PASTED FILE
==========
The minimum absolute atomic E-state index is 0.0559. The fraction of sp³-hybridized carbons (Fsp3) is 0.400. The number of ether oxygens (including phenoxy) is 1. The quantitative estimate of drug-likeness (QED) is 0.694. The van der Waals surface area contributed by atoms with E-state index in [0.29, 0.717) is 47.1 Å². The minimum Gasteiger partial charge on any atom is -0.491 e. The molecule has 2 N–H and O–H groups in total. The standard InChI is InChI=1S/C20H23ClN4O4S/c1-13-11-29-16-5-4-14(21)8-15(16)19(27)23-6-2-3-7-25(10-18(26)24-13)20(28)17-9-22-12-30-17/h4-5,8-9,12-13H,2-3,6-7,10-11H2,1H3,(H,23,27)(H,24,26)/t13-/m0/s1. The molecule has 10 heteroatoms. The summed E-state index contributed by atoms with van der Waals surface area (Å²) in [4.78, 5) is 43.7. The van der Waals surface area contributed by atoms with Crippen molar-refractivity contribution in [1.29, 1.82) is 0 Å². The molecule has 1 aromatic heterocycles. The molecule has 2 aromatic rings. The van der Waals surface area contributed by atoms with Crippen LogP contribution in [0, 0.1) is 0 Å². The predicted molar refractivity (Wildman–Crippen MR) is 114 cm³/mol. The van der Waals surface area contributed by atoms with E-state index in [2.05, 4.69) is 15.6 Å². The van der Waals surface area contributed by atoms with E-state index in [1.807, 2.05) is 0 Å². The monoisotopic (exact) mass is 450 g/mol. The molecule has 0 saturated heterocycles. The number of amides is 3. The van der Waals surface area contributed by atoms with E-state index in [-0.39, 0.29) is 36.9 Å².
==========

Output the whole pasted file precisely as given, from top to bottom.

The minimum absolute atomic E-state index is 0.0559. The fraction of sp³-hybridized carbons (Fsp3) is 0.400. The number of ether oxygens (including phenoxy) is 1. The quantitative estimate of drug-likeness (QED) is 0.694. The van der Waals surface area contributed by atoms with E-state index in [0.29, 0.717) is 47.1 Å². The minimum Gasteiger partial charge on any atom is -0.491 e. The molecule has 2 N–H and O–H groups in total. The standard InChI is InChI=1S/C20H23ClN4O4S/c1-13-11-29-16-5-4-14(21)8-15(16)19(27)23-6-2-3-7-25(10-18(26)24-13)20(28)17-9-22-12-30-17/h4-5,8-9,12-13H,2-3,6-7,10-11H2,1H3,(H,23,27)(H,24,26)/t13-/m0/s1. The molecule has 10 heteroatoms. The summed E-state index contributed by atoms with van der Waals surface area (Å²) in [4.78, 5) is 43.7. The van der Waals surface area contributed by atoms with Crippen molar-refractivity contribution in [1.29, 1.82) is 0 Å². The molecule has 1 aromatic heterocycles. The molecule has 2 aromatic rings. The van der Waals surface area contributed by atoms with Crippen LogP contribution in [0, 0.1) is 0 Å². The predicted molar refractivity (Wildman–Crippen MR) is 114 cm³/mol. The van der Waals surface area contributed by atoms with E-state index in [2.05, 4.69) is 15.6 Å². The van der Waals surface area contributed by atoms with E-state index in [1.807, 2.05) is 0 Å². The monoisotopic (exact) mass is 450 g/mol. The molecule has 0 saturated heterocycles. The number of amides is 3. The van der Waals surface area contributed by atoms with E-state index in [-0.39, 0.29) is 36.9 Å².